Money is the lifeblood of politics.
The power that politicians have largely involves the influence that they have over what goes in and comes out of someone's pocketbook.
It is that power that also motivates most political contributions.
Under the tax law, a gift is usually defined as the proceeds of "detached and disinterested generosity". The motivation for gifts are "affection, respect, admiration, charity or like impulses". A true gift is given with no expectation of getting anything back in return.
The reality of political contributions is that there is a usually an inverse relationship between the amount of the contribution to a candidate and the degree to which the donor is "detached and disinterested".
Simply stated, as the dollars contributed to a political candidate increases the motivation for giving starts to tilt more to an interest in influence than affection and admiration for the candidate.
With this as background I thought it would be interesting to look at the 2020 Presidential Campaign Finance reports of Donald Trump and Joe Biden to give you an idea of the trail of money from donor to candidate.
All of the data and charts are from OpenSecrets.org based on the most recent Federal Elections Commission (FEC) filings.
Joe Biden has raised almost $1 billion in campaign committee contributions and an additional $450 million in outside campaign contributions for outside groups such as Super PACs that are associated with the campaign.
Donald Trump has only raised about 60% of the money that Joe Biden has. This is similar to his money situation against Hillary Clinton where he only raised 56% of her total
To provide some perspective on how much more money as been raised in 2020 vs. 2016, consider that Biden has collected 80% more than Hillary and Trump is up 98% compared to the last election.
Bear in mind, these are not the final 2020 numbers either. I would expect that both candidates will have more than doubled the amount raised (and spent) from four years ago when the final numbers are tallied.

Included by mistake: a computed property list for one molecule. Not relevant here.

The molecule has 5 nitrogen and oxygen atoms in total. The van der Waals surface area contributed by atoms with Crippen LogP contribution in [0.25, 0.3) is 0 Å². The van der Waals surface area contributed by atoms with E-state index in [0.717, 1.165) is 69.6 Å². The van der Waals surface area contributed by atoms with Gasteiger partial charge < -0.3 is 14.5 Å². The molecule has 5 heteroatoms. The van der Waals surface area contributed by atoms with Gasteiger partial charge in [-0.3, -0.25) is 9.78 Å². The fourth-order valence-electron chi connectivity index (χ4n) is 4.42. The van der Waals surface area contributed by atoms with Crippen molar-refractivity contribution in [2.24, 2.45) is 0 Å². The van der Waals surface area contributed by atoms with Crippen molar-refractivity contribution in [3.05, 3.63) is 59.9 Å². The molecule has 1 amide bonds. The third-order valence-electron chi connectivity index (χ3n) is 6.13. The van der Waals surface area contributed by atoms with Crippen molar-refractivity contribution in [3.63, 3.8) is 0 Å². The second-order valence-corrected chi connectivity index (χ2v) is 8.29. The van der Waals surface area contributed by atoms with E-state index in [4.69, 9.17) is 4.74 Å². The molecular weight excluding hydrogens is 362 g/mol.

Where is the money coming from?
The FEC limits individuals from contributing no more than $2,800 per election. An individual may contribute $2,800 for both the primary and general election meaning that someone can contribute $5,600 to any one candidate in an election cycle.
Biden has had 30,068 individuals contribute $2,800 and an additional 7,608 contribute $5,600 to his campaign.
Trump has 17,716 contributors at the $2,800 level and 5,553 at the $5,600 level.
A popular narrative is that the GOP is funded by wealthy "fat cats". It seems there are a lot more Democrat "fat cats" than Republicans.
Where do these people live?
These are the top metro areas where Biden has raised his campaign committee contributions.
These are the top zip codes where the money has come from.
Do you notice anything?
Here is where Trump's campaign contributions have come from.
Do you notice how much more diverse the geography of Trump's donors is as well as the fact that it is not so concentrated in such big dollars from the New York and Washington metro areas?
In fact, Biden has gotten almost as much money from his top two zip codes in New York City as Trump has raised in total from his top 10 zip codes that are from all over the country.
Joe Biden is very clearly beholden to big money donors in New York City (Wall Street, media, law firms) and Washington, D.C. (lobbyists) in a huge way.